and the leaves of the fringe tree.

The gardenia has its usual intoxicating perfume, but the leaves are scary.

Above is Giant Solomon's Seal, and below, the leaves of PeeGee Hydrangea.

The flowers are usually gigantic fat fulsome bunches, but this year, they are pathetic.
Here's a sweet rose for respite, but the leaf has the common spotting.

Ivy everywhere is indicative of atmospheric pollution, and below a rather more exotic hydrangea, a climbing Japanese, is equally compromised.

This Japanese maple is showing spectacular color.
But when examined more closely, the leaves are tinged with brown.

A very young weeping Katsura, with Lucifer, and the singed leaves.
Even these Japanese maple leaves, of another variety, have burned tips.

The locust contorta is ridiculously thin. Last year, it was full, you couldn't see through it.

Above and below are leaves from a magnolia, which display cellular damage.
I have avoided posting rose leaves, because they are known to be subject to so many diseases and pests aside from polluting greenhouse gasses - but here they are, the way they really look.

The raspberries leaves are shabby as well.
And here is a zucchini leaf that looks like the watermelon leaf here.
The sunflowers keeled over, that's not so unusual...

But the early leaves have had longer exposure to emissions and they are fried.
Below is a variegated willow I planted about 3 years ago.

And the leaves should't be singed.
Okay, lastly, here are the lotus leaves, which all by themselves convinced me that there is something going on in the air that is responsible for the widespread murder of vegetation I see, everywhere.
I haven't mentioned the pond lilies until now, which have seemed fairly robust. Well, that is now history. Their leaves are developing the same sort of damage evident in more delicate species.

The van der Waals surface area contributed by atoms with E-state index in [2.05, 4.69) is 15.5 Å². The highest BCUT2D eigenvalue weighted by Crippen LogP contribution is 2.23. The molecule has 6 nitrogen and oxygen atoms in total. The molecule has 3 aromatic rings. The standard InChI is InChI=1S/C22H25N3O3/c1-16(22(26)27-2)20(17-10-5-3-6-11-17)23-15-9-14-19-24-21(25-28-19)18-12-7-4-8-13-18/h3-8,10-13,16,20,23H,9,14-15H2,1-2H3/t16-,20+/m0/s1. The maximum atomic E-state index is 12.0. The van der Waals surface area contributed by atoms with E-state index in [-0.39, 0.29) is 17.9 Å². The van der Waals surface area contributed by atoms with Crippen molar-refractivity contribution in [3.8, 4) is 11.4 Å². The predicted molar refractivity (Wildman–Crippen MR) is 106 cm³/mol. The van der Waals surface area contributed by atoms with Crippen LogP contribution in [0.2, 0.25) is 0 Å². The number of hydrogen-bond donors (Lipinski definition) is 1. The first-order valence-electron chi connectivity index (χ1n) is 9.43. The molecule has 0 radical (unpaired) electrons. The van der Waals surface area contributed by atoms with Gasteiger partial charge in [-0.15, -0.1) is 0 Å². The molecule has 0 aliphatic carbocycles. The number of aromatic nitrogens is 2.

Here is one pretty rose to feast upon, before reading one of the nastiest reports ever, linked below!

Here is the terrifying link about mass extinctions, which appear to be inevitable.

I suddenly remembered the book and the movie based upon it, "On The Beach." It's about an American submarine commander who is deep in the sea, when nuclear bombs are exploded. Everywhere, the lethal radiation fallout kills everyone in the northern hemisphere, so he directs his crew south, where they finally surface and then, just await their own demise, with the inhabitants of Down Under.

They know the radiation is going to reach them, eventually. It is a chronicle of human reactions to impending doom, the grief and fury they experience - and can be easily translated to what is going to occur when the average person realizes that we have sown the seeds of our own destruction, by thrusting fossil fuel emissions into the atmosphere that we, and plants, need to be pure to breathe.

It's easy to locate links to parts of the orignial movie, with Gregory Peck and Ava Gardner on youtube but also, there is a series that aired on Australia teevee, the first episode of which can be found here at On The Beach - and then there are many others easily found, for those who are interested!